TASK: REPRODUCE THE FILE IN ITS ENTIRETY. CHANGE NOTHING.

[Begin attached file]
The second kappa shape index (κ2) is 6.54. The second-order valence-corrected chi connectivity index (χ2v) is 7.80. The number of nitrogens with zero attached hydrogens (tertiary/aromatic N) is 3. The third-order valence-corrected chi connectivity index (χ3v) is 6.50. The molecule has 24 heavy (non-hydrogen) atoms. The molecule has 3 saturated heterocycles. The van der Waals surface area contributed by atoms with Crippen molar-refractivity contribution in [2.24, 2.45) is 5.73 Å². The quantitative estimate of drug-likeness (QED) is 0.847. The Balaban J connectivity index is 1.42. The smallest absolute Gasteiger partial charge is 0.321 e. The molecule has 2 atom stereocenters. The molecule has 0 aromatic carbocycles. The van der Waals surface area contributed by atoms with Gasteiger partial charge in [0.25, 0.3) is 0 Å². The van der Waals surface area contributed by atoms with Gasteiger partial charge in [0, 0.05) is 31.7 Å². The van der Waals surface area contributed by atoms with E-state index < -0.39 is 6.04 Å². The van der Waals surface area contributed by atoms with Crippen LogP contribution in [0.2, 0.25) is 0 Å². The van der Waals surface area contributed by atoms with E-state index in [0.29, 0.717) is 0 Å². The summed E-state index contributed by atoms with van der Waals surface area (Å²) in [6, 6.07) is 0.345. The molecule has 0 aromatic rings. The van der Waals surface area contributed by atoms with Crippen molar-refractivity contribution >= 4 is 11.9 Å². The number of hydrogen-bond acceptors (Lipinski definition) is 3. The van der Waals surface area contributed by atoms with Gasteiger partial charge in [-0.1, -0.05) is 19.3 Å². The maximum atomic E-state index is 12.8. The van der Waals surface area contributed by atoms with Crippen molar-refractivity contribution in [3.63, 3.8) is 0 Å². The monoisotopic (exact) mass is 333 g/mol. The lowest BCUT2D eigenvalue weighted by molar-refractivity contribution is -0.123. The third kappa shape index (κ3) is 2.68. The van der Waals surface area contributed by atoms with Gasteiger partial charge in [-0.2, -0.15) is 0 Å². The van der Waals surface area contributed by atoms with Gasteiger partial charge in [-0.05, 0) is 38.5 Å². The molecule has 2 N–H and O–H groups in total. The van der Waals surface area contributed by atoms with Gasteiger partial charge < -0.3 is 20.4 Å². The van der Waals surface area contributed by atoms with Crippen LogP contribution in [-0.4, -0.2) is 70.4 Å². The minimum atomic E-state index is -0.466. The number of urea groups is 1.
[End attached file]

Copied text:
The second kappa shape index (κ2) is 6.54. The second-order valence-corrected chi connectivity index (χ2v) is 7.80. The number of nitrogens with zero attached hydrogens (tertiary/aromatic N) is 3. The third-order valence-corrected chi connectivity index (χ3v) is 6.50. The molecule has 24 heavy (non-hydrogen) atoms. The molecule has 3 saturated heterocycles. The van der Waals surface area contributed by atoms with Crippen molar-refractivity contribution in [2.24, 2.45) is 5.73 Å². The quantitative estimate of drug-likeness (QED) is 0.847. The Balaban J connectivity index is 1.42. The smallest absolute Gasteiger partial charge is 0.321 e. The molecule has 2 atom stereocenters. The molecule has 0 aromatic carbocycles. The van der Waals surface area contributed by atoms with Gasteiger partial charge in [0.25, 0.3) is 0 Å². The van der Waals surface area contributed by atoms with Gasteiger partial charge in [0, 0.05) is 31.7 Å². The van der Waals surface area contributed by atoms with E-state index < -0.39 is 6.04 Å². The van der Waals surface area contributed by atoms with Crippen LogP contribution in [0.2, 0.25) is 0 Å². The van der Waals surface area contributed by atoms with E-state index in [0.29, 0.717) is 0 Å². The summed E-state index contributed by atoms with van der Waals surface area (Å²) in [6, 6.07) is 0.345. The molecule has 0 aromatic rings. The van der Waals surface area contributed by atoms with Crippen molar-refractivity contribution >= 4 is 11.9 Å². The number of hydrogen-bond acceptors (Lipinski definition) is 3. The van der Waals surface area contributed by atoms with Gasteiger partial charge in [-0.1, -0.05) is 19.3 Å². The maximum atomic E-state index is 12.8. The van der Waals surface area contributed by atoms with Crippen molar-refractivity contribution in [3.63, 3.8) is 0 Å². The monoisotopic (exact) mass is 333 g/mol. The lowest BCUT2D eigenvalue weighted by molar-refractivity contribution is -0.123. The third kappa shape index (κ3) is 2.68. The van der Waals surface area contributed by atoms with Gasteiger partial charge in [-0.2, -0.15) is 0 Å². The van der Waals surface area contributed by atoms with Gasteiger partial charge in [-0.05, 0) is 38.5 Å². The molecule has 2 N–H and O–H groups in total. The van der Waals surface area contributed by atoms with Gasteiger partial charge < -0.3 is 20.4 Å². The van der Waals surface area contributed by atoms with Crippen LogP contribution in [-0.4, -0.2) is 70.4 Å². The minimum atomic E-state index is -0.466. The number of urea groups is 1.